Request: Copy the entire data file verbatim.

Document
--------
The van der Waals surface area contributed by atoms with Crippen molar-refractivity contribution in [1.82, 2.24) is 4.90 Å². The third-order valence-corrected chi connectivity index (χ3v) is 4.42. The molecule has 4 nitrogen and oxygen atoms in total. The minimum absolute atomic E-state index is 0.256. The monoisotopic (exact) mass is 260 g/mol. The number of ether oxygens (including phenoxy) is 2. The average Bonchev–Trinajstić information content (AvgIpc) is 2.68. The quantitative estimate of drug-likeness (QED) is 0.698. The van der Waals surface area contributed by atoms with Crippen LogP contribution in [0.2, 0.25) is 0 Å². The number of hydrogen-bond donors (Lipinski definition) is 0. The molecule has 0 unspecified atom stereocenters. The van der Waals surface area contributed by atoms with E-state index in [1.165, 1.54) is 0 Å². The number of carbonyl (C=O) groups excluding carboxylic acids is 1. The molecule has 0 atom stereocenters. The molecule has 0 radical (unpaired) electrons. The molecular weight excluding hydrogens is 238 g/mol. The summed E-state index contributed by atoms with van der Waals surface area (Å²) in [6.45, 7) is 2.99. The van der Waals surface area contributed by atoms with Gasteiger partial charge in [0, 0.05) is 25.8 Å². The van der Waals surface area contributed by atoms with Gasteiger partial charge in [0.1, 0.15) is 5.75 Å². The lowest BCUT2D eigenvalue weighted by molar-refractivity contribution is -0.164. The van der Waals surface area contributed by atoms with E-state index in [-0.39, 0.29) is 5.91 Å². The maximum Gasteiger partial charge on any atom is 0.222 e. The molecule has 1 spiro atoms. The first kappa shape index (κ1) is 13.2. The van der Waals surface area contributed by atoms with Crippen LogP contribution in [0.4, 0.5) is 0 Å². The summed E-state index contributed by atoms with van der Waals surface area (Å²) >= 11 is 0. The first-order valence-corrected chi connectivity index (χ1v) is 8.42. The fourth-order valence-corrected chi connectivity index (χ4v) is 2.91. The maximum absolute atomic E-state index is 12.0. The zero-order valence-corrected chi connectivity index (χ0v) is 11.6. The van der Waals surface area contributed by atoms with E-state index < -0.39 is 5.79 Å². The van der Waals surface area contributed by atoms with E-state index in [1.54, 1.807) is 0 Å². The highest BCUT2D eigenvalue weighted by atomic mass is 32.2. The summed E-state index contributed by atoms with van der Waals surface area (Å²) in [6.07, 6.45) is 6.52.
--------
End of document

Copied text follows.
The van der Waals surface area contributed by atoms with Crippen molar-refractivity contribution in [1.82, 2.24) is 4.90 Å². The third-order valence-corrected chi connectivity index (χ3v) is 4.42. The molecule has 4 nitrogen and oxygen atoms in total. The minimum absolute atomic E-state index is 0.256. The monoisotopic (exact) mass is 260 g/mol. The number of ether oxygens (including phenoxy) is 2. The average Bonchev–Trinajstić information content (AvgIpc) is 2.68. The quantitative estimate of drug-likeness (QED) is 0.698. The van der Waals surface area contributed by atoms with Crippen LogP contribution in [0.2, 0.25) is 0 Å². The number of hydrogen-bond donors (Lipinski definition) is 0. The molecule has 0 unspecified atom stereocenters. The van der Waals surface area contributed by atoms with E-state index in [1.165, 1.54) is 0 Å². The number of carbonyl (C=O) groups excluding carboxylic acids is 1. The molecule has 0 atom stereocenters. The molecule has 0 radical (unpaired) electrons. The molecular weight excluding hydrogens is 238 g/mol. The summed E-state index contributed by atoms with van der Waals surface area (Å²) in [6.45, 7) is 2.99. The van der Waals surface area contributed by atoms with Gasteiger partial charge in [0, 0.05) is 25.8 Å². The van der Waals surface area contributed by atoms with Gasteiger partial charge in [0.1, 0.15) is 5.75 Å². The lowest BCUT2D eigenvalue weighted by molar-refractivity contribution is -0.164. The van der Waals surface area contributed by atoms with E-state index in [-0.39, 0.29) is 5.91 Å². The maximum Gasteiger partial charge on any atom is 0.222 e. The molecule has 1 spiro atoms. The first kappa shape index (κ1) is 13.2. The van der Waals surface area contributed by atoms with Crippen LogP contribution in [0.4, 0.5) is 0 Å². The summed E-state index contributed by atoms with van der Waals surface area (Å²) >= 11 is 0. The first-order valence-corrected chi connectivity index (χ1v) is 8.42. The fourth-order valence-corrected chi connectivity index (χ4v) is 2.91. The maximum absolute atomic E-state index is 12.0. The zero-order valence-corrected chi connectivity index (χ0v) is 11.6. The van der Waals surface area contributed by atoms with E-state index < -0.39 is 5.79 Å². The van der Waals surface area contributed by atoms with E-state index in [1.54, 1.807) is 0 Å². The highest BCUT2D eigenvalue weighted by atomic mass is 32.2. The summed E-state index contributed by atoms with van der Waals surface area (Å²) in [6.07, 6.45) is 6.52.